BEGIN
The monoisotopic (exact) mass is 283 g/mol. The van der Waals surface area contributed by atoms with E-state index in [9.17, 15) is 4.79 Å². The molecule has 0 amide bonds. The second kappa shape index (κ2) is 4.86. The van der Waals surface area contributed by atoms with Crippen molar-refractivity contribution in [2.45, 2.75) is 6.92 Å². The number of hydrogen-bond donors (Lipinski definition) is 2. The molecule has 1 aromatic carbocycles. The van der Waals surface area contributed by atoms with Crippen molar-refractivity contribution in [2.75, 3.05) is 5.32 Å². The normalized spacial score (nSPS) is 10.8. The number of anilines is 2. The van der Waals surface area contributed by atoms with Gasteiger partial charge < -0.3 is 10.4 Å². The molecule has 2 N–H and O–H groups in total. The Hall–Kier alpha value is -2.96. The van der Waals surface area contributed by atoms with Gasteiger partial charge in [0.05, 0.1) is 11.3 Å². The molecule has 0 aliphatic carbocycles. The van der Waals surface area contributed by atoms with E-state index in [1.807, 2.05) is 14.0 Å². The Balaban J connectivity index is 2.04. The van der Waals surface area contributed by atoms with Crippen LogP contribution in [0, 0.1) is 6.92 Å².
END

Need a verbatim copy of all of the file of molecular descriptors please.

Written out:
The monoisotopic (exact) mass is 283 g/mol. The van der Waals surface area contributed by atoms with E-state index in [9.17, 15) is 4.79 Å². The molecule has 0 amide bonds. The second kappa shape index (κ2) is 4.86. The van der Waals surface area contributed by atoms with Crippen molar-refractivity contribution in [2.45, 2.75) is 6.92 Å². The number of hydrogen-bond donors (Lipinski definition) is 2. The molecule has 1 aromatic carbocycles. The van der Waals surface area contributed by atoms with Crippen molar-refractivity contribution in [2.75, 3.05) is 5.32 Å². The normalized spacial score (nSPS) is 10.8. The number of anilines is 2. The van der Waals surface area contributed by atoms with Gasteiger partial charge < -0.3 is 10.4 Å². The molecule has 2 N–H and O–H groups in total. The Hall–Kier alpha value is -2.96. The van der Waals surface area contributed by atoms with Gasteiger partial charge in [0.05, 0.1) is 11.3 Å². The molecule has 0 aliphatic carbocycles. The van der Waals surface area contributed by atoms with E-state index in [1.807, 2.05) is 14.0 Å². The Balaban J connectivity index is 2.04. The van der Waals surface area contributed by atoms with Crippen LogP contribution in [0, 0.1) is 6.92 Å².